This past Valentine’s Day
(see Information Week via Aviran’s Place in his posting on “U.S. Grants Patent For AJAX”)
the USPTO issued Patent No. 7,000,180 for “Methods, systems, and processes for the design and creation of rich-media applications via the internet”.
The Abstract of that patent reads as follows:
“Rich-media applications are designed and created via the Internet. A host computer system, containing processes for creating rich-media applications, is accessed from a remote user computer system via an Internet connection. User account information and rich-media component specifications are uploaded via the established Internet connection for a specific user account. Rich-media applications are created, deleted, or modified in a user account via the established Internet connection. Rich-media components are added to, modified in, or deleted from scenes of a rich-media application based on information contained in user requests. After creation, the rich-media application is viewed or saved on the host computer system, or downloaded to the user computer system via the established Internet connection. In addition, the host process monitors the available computer and network resources and determines the particular component, scene, and application versions, if multiple versions exist, that most closely match the available resources.”
When one reads the extent of the patent claim, the only conclusion that one can reach about the United States Patent Office (USPTO) for granting this ridiculously broad patent is that the USPTO must be staffed in part by absolute incompetents. To these we can add the mass of backward Congressional legislators who are unable to draft modern and sensible patent legislation suitable for the internet age. Lastly, we find an ineffectual legal community which spends inordinate amounts of its time playing politician and e.g. browbeating Supreme Court nominees or the President of the United States, rather than directing their professional attention to urgent matters of law, which should be their job.
Our comment to all concerned is: WAKE UP!
Is it really possible that the clueless people at the USPTO, legislators in Congress and the legal community as a whole can be so stupid as to allow these kinds of patents to be granted as a matter of prevailing law? It is simply unbelievable. We do not understand it. Eolas, NTP and now the similarly obscure Balthaser Online, Inc.
Based on the Eolas and NTP patent cases as well as this newly granted patent, we think that the U.S. Patent Laws should be renamed “Scam Enablement Laws”.
AJAX and the use of rich media on the internet are technologies which have slowly developed over time through the work of thousands of people around the world. An internet-based patent for any such technology is a contradiction in terms. It is the global state of the art in the internet community which drives innovation and not individuals “inventing things” for that community. The latter puts the cart before the horse. All major internet innovations such as rich media are obvious to any professional in the field – there is nothing “inventive” about them on the part of any so-called patent inventors – what a scam. Rather, the trick is to implement clearly obvious “next step developments” by writing code that is workable and can be commercially exploited, which is a completely different matter.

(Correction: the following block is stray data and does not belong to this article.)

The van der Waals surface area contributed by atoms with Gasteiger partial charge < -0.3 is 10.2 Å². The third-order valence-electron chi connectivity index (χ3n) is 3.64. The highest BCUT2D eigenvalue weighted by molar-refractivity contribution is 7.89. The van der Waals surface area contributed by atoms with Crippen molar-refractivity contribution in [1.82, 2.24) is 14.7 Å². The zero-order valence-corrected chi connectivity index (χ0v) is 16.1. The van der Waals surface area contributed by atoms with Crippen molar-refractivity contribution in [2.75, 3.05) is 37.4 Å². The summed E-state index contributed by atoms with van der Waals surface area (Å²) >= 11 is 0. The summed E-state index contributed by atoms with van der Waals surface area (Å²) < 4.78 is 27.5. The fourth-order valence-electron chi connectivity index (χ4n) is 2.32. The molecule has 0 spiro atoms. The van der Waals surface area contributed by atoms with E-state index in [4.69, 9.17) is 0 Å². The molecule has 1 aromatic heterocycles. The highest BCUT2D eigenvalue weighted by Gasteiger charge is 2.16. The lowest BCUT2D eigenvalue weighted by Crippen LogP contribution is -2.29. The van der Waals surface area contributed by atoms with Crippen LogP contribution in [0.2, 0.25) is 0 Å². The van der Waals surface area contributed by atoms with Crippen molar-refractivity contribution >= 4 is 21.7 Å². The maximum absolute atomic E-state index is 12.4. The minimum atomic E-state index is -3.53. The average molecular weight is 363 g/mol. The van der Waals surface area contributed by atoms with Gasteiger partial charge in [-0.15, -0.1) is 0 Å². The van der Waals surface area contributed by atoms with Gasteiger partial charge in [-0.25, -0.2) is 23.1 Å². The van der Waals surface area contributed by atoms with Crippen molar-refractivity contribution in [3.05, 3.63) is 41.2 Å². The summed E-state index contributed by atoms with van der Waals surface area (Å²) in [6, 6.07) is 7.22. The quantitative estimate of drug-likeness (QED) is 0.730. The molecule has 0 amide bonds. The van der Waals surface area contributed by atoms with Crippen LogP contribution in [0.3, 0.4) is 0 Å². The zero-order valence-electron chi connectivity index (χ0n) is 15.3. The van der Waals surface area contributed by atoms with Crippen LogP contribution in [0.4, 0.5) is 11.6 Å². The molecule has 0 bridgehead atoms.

Writing workable code is in turn dependent on the state of the art of computer technology. We can think of many new applications that we would like to see enabled on our computer screen, but no home computer or graphic card thus far has the ability to implement them because of speed and memory limitations. For example, we want all of our interfaces to be instant 3-D WYSIWYG applications, without any noticeable intervening programs. AJAX is heading in that direction, but “invention” is limited by the state of the art of hardware. Indeed, our Windows installation freezes regularly simply because we push it to the limits. Innovation is thus greatly dependent on hardware improvements. The richer the text, the greater the burden on resources. Innovation on the internet is inextricably intertwined with developments in all of the ancillary industries.
Many patents being granted today can be compared to a Neolithic man who claims to have invented the automobile, but was only hindered to produce it because of the lack of invention in his day of steel and the wheel, not to mention combustible fuel motors and glass.
That some company now claims to be the patent owner for rich media applications on the internet is beyond the pale. It is a modern Alice in Wonderland tale, more Kafkaesque than Kafka.
Worse, it is an anathema to the human spirit. All of that idle chatter everywhere about God and religion, caricatures of prophets, evolution and creation, intelligent design, and what not. No field of human activity proves better our humble primate origins than the state of patents and patent law in the United States. We are right in the middle of a global crowd of baboons, and the baboons are us.